Once every 67 seconds. Every 67 seconds someone in the United States develops Alzheimer’s Disease, and among the adults over age 65 in the U.S. about one in nine have the condition. That is about five million older adults, one in ten of whom will die from this disease each year. There are about three caregivers for every one of the older adults with Alzheimer’s Disease, and they provide about 17.7 billion uncompensated hours of care each year. But there is help for those with Alzheimer’s and their caregivers.
As a professional geriatric care manager, I am certified and a member in good standing of the National Association of Professional Geriatric Care Managers. Earlier this month they did what they are calling an “InstaPoll” of those of us who are members. The results from the poll of we care managers, it turns out, offers some very practical advice from those of us who work with clients with this condition every day. The feedback from the nearly 300 NAPGCM members who responded to the poll distill down into six recommendations for caregivers:
- The most common recommendation revolves around the fact that dementia develops in stages, and that is important that a caregiver be attuned to the capabilities that a person with AD will retain versus lose so that communication is appropriate.
- Test for a response to such communications as reminiscing. If the care receiver responds positively to talking about the past and long term memories, it can be very positive and affirming to break out the scrap books and memory boxes.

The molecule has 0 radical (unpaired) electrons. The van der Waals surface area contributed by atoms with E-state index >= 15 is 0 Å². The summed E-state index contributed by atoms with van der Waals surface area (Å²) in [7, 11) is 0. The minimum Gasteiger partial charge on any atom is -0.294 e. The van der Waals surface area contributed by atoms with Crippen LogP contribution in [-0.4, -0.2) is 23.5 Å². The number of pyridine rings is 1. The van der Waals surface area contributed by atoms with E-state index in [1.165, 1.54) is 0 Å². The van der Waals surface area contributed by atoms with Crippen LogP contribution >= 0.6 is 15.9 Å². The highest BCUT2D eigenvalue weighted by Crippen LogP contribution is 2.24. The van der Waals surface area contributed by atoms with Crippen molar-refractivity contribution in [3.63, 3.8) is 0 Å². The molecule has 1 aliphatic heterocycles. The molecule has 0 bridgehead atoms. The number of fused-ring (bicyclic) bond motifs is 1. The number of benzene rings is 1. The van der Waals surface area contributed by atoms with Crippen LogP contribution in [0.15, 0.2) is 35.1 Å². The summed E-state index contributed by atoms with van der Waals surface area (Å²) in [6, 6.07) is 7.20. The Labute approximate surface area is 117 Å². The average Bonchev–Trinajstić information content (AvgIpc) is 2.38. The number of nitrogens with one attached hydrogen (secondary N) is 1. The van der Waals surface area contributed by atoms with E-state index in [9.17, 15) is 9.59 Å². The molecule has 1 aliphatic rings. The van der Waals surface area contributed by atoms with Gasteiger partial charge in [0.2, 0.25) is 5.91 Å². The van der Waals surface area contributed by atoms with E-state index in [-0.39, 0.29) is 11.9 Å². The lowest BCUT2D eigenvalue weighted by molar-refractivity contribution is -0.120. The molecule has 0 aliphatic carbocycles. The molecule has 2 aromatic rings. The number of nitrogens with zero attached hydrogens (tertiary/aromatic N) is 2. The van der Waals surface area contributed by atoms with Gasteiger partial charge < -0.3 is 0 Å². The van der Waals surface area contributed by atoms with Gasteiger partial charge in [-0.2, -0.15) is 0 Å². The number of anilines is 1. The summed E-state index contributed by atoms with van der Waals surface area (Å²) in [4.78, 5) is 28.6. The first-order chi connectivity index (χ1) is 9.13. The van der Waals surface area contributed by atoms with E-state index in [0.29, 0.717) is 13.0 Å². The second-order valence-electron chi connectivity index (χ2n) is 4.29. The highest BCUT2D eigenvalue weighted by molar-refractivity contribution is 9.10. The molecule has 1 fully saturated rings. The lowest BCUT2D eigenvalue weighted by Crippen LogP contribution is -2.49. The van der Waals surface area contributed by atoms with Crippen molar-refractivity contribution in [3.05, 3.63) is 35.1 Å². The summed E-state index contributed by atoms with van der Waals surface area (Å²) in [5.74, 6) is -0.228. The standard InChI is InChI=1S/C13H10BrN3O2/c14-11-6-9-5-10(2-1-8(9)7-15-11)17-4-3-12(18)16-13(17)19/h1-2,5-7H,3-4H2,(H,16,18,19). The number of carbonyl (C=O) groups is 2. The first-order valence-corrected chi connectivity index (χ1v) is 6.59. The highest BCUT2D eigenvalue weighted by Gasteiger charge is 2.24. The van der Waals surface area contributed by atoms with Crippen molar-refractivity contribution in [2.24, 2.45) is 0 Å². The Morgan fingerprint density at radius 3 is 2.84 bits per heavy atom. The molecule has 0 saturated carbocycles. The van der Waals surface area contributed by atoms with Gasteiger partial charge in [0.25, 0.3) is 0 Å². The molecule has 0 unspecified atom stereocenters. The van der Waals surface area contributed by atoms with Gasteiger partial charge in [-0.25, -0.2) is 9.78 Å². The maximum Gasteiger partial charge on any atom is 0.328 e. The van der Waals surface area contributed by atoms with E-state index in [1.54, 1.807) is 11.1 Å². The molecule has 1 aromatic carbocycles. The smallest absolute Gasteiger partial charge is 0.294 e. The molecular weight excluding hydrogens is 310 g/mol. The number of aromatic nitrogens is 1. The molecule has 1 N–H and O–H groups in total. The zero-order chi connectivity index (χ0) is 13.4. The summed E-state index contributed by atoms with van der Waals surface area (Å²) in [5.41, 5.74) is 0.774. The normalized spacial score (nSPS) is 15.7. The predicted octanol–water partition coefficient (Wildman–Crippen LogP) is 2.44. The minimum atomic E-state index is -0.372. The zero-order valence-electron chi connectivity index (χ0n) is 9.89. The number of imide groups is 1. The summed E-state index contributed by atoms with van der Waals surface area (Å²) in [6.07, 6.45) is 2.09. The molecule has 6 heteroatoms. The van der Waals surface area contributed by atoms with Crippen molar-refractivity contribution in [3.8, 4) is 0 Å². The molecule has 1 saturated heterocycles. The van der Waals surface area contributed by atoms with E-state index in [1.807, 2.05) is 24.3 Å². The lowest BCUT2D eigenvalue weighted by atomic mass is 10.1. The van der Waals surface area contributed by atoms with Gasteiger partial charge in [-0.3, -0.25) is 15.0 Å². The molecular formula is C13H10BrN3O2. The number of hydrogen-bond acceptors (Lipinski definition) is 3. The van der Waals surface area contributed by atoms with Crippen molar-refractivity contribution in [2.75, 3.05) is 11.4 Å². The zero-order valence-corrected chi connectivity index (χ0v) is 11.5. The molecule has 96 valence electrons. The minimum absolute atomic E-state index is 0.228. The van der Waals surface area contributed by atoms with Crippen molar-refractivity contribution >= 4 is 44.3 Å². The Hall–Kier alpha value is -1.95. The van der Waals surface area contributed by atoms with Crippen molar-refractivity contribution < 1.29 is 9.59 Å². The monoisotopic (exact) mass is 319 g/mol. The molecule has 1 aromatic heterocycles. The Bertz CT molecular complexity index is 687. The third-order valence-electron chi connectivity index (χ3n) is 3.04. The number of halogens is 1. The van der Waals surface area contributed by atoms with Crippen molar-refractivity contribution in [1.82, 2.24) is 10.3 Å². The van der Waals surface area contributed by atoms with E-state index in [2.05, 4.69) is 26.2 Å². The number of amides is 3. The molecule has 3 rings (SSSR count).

- To guard against social isolation, try to keep up the old routines and engagements as your care receiver enjoyed before. With less social engagement comes the risk for depression and even further isolation.
- For those of you who may have raised children, the game of “Mommy and daddy always come back” was important at a young age. It will be that way also with some AD patients for whom an absent caregiver is just gone. Reassurance is key.
- Don’t rush with change, especially the disruption of moving to a new residence. While it is important that an AD patient be secure from wandering, it also is important they be given time to adjust to the concept and an upheaval of house and home.
- Where there is loss, especially that of a spouse, it is important that a care giver monitor the AD patient for signs that the stress is overwhelming. Their capacity for processing grief will be compromised by the Alzheimer’s.
If you would like more information on NAPGCM’s InstaPoll or on professional care manager advice as well as a care manager locator, just go to our association’s web site: http://www.caremanager.org .
Charlotte Bishop is a Geriatric Care Manager and founder of Creative Care Management, certified professionals who are geriatric advocates, resources, counselors and friends to older adults and their families in metropolitan Chicago. Please email your questions to info@cr eativecaremanagement.com.